The plan by some 20 senior advocates of Nigeria (SANs) under the aegis of Justice Reform Project (JRP) to take up the gauntlet of cleaning up the Augean stable of what is left of the judiciary is, indeed, an indication that all is not well with the nation’s judiciary.

There is an obvious reason to step up the process of not only cleaning up the judiciary, but strengthening its integrity, especially with the suspension of the Chief Justice of Nigeria, Justice Walter Onnoghen, from office by President Muhammadu Buhari.

As if this was not enough, the Code of Conduct Tribunal (CCT) issued a bench warrant for the arrest of the suspended Chief Justice. He was eventually arraigned before the tribunal for charges bordering on false declaration of assets in violation of the code of conduct for public officers. It is no gainsaying that the judiciary under the Buhari-led administration is on trial, but for obvious reasons.

The third arm of government is sickening; it needs urgent surgical operation if it must regain its erstwhile constitutional role to dispense justice without fear or favour. Justice has taken flight and supplanted by cash and carry syndrome following activities of corrupt officers in collaboration with some senior advocates who serve as conduits for bribes.

From the point of registry, filing of cases to dispensing justice is corruption personified. Even though it has a self-cleansing mechanism, the nation’s judiciary has, no doubt, failed to promote constitutionalism and enhance adherence to the rule of law while its officers have abstained from ensuring maintenance of law and order in the country as tens of them are embroiled in corruption web.

The National Judicial Council (NJC) is more divided than to promote strict enforcement of self-cleansing mechanism as thrown up by the Acting Chief Justice of Nigeria, Justice Tanko Muhammad, when he accepted the offer to replace his boss, Onnoghen, in clear violation of ethics, values and Section 292 of the Constitution.

The rot in the nation’s judiciary came to the fore in October 2016 when the Department of State Services (DSS) raided homes of some senior judges to gather evidence of corruption.

Some of the judges whose homes were raided included retired Justice Adeniyi Ademola and Nnamdi Dimgba of the Federal High Court in Abuja as well as Sylvester Ngwuta and John Okoro of the Supreme Court. Between 2004 and 2018, no fewer than 68 judges had been sacked on allegations of bribery and corruption.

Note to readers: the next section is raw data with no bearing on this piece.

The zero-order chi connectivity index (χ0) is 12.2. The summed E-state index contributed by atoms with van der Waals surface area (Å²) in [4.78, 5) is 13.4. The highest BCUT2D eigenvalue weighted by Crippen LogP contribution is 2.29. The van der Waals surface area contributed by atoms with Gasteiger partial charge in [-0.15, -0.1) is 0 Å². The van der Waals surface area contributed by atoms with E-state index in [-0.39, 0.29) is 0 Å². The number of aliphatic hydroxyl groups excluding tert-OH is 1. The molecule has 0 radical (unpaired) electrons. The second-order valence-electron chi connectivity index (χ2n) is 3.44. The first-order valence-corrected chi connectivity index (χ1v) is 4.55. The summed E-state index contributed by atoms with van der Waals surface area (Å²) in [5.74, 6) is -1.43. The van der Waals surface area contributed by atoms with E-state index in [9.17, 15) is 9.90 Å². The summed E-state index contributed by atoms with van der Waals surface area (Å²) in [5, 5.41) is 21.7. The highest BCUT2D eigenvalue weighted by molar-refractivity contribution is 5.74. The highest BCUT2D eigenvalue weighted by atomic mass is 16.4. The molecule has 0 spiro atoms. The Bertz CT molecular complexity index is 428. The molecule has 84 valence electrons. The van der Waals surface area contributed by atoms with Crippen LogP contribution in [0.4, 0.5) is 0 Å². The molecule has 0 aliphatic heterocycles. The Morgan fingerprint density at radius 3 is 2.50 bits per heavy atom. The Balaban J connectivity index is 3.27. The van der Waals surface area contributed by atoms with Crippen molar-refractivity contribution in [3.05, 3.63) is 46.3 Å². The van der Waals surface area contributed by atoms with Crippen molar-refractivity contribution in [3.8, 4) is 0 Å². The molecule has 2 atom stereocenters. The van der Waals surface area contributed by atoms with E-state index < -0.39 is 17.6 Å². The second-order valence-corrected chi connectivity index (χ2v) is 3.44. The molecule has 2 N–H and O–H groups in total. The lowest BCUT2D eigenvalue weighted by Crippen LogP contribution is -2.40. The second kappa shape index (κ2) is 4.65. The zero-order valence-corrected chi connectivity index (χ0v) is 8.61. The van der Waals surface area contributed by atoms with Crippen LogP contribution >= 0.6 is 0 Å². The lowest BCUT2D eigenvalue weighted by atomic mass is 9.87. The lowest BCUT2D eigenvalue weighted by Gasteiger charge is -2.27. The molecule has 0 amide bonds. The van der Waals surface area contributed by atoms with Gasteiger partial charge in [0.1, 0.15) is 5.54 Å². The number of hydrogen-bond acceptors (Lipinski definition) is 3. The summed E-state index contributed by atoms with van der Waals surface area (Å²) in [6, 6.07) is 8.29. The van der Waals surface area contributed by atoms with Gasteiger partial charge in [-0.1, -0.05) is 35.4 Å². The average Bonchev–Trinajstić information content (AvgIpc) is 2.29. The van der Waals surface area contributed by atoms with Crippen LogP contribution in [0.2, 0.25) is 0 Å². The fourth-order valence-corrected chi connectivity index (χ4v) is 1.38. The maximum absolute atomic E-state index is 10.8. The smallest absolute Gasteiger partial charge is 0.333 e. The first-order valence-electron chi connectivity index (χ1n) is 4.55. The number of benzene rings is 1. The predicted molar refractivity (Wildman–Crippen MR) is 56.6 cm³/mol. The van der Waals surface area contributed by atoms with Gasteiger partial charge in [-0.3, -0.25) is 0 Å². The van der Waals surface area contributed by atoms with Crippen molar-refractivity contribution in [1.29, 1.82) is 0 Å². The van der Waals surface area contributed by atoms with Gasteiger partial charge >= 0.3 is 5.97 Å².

For instance, in 2004 during the administration of former President Olusegun Obasanjo, some five judges sitting on election petition tribunal were sacked by NJC for receiving  bribe to alter the course of justice.

This is indeed sad that the judiciary, which arguably is supposed to play critical roles in nation building, advance a nation’s sovereignty, promote constitutionalism and enhance adherence to the rule of law by maintaining law and order with a view to creating a better environment for economic growth, is now being caught in the web of corruption.

The widespread perception that there is corruption in the judiciary has thrown up the challenge that we need judges whose oaths of office would remain non-negotiable as it is ostensibly clear that any nation, which tolerates a corrupt judiciary, would never entrench justice. While we welcome the 20 concerned SANs, who are rooting for an urgent reform of the judiciary to apparently save it from ignominy, we call for paradigm shift that justice must take its course on corrupt judges.

Rogues in the judiciary and the legal profession must be made to go through the rigour of trial and thrown into jail if sanity must prevail as only a competent judiciary can detest corruption, expand the possibilities for a nation’s future. Judges all over the world are held in high esteem. They are known or presumed to be men of honour that cannot and should not yield to the gaudy and ephemeral attraction of filthy lucre.

In a sense, they sit in judgement over man as representatives of God as the ultimate architect and dispenser of justice. To compromise their exalted positions therefore is tantamount to falling from the Olympian heights to which society has elevated them.

This is indeed a great task before the 20 SANs; they must go beyond any identified underlying factors that may have caused the judiciary to fall from the Olympian heights if the undoubted loss of confidence in the judiciary and the legal profession must be restored. Also, major stakeholders in the justice system must play huge role if sanity, integrity and respect to the judiciary must be restored. We need a judiciary that would be insulated from the executive abracadabra; judges who would not soil their robes while those who have brought the temple of justice into disrepute should be punished. The stakeholders must also team up with the 20 SANs to restore integrity to the legal profession.

Cases of lawyers themselves caught in corruption web are also on the rise; forging courts’ judgements to be admitted into the Inner Bar is common recurrences among them. Consequently, the need to review process for appointing SANs should also top identified underlying factors if we must bring back a strong judiciary and the principle of judicial independence.

Source: New Telegraph

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